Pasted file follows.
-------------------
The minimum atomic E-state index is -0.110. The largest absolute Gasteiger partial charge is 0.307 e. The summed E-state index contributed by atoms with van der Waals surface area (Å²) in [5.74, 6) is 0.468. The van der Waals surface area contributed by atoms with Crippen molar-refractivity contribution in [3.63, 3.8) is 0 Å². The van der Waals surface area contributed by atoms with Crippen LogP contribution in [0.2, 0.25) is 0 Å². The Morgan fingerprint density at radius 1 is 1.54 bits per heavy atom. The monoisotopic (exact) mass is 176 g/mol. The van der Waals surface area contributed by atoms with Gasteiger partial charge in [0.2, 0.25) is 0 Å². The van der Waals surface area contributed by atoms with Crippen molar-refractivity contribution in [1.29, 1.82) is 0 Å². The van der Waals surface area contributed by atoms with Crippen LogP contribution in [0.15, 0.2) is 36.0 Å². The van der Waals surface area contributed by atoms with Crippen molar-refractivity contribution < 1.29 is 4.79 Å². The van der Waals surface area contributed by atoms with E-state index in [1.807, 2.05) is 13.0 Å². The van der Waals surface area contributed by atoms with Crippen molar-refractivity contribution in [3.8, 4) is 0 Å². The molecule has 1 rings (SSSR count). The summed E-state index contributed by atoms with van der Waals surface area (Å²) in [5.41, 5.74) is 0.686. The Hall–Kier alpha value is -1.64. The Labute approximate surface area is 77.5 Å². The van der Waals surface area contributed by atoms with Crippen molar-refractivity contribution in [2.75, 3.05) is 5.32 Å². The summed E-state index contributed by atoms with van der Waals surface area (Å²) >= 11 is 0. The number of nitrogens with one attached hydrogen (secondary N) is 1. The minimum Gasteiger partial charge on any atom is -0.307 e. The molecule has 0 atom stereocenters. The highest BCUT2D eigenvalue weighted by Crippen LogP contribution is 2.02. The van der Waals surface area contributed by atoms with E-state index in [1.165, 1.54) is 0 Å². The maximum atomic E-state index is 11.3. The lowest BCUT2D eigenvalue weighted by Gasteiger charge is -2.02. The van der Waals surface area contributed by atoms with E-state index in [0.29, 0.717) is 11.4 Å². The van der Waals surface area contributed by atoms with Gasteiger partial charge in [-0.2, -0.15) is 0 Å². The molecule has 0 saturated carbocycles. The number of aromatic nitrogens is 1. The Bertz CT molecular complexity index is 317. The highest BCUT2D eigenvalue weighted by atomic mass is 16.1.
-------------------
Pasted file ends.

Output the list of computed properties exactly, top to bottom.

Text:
The minimum atomic E-state index is -0.110. The largest absolute Gasteiger partial charge is 0.307 e. The summed E-state index contributed by atoms with van der Waals surface area (Å²) in [5.74, 6) is 0.468. The van der Waals surface area contributed by atoms with Crippen molar-refractivity contribution in [3.63, 3.8) is 0 Å². The van der Waals surface area contributed by atoms with Crippen LogP contribution in [0.2, 0.25) is 0 Å². The Morgan fingerprint density at radius 1 is 1.54 bits per heavy atom. The monoisotopic (exact) mass is 176 g/mol. The van der Waals surface area contributed by atoms with Gasteiger partial charge in [0.2, 0.25) is 0 Å². The van der Waals surface area contributed by atoms with Crippen molar-refractivity contribution in [1.29, 1.82) is 0 Å². The van der Waals surface area contributed by atoms with Crippen LogP contribution in [0.15, 0.2) is 36.0 Å². The van der Waals surface area contributed by atoms with Crippen molar-refractivity contribution < 1.29 is 4.79 Å². The van der Waals surface area contributed by atoms with E-state index in [1.807, 2.05) is 13.0 Å². The van der Waals surface area contributed by atoms with Crippen molar-refractivity contribution in [3.8, 4) is 0 Å². The molecule has 1 rings (SSSR count). The summed E-state index contributed by atoms with van der Waals surface area (Å²) in [5.41, 5.74) is 0.686. The Hall–Kier alpha value is -1.64. The Labute approximate surface area is 77.5 Å². The van der Waals surface area contributed by atoms with Crippen molar-refractivity contribution in [2.75, 3.05) is 5.32 Å². The summed E-state index contributed by atoms with van der Waals surface area (Å²) >= 11 is 0. The number of nitrogens with one attached hydrogen (secondary N) is 1. The minimum Gasteiger partial charge on any atom is -0.307 e. The molecule has 0 atom stereocenters. The highest BCUT2D eigenvalue weighted by Crippen LogP contribution is 2.02. The van der Waals surface area contributed by atoms with E-state index in [1.165, 1.54) is 0 Å². The maximum atomic E-state index is 11.3. The lowest BCUT2D eigenvalue weighted by Gasteiger charge is -2.02. The van der Waals surface area contributed by atoms with E-state index in [0.29, 0.717) is 11.4 Å². The van der Waals surface area contributed by atoms with Gasteiger partial charge in [-0.2, -0.15) is 0 Å². The molecule has 0 saturated carbocycles. The number of aromatic nitrogens is 1. The Bertz CT molecular complexity index is 317. The highest BCUT2D eigenvalue weighted by atomic mass is 16.1.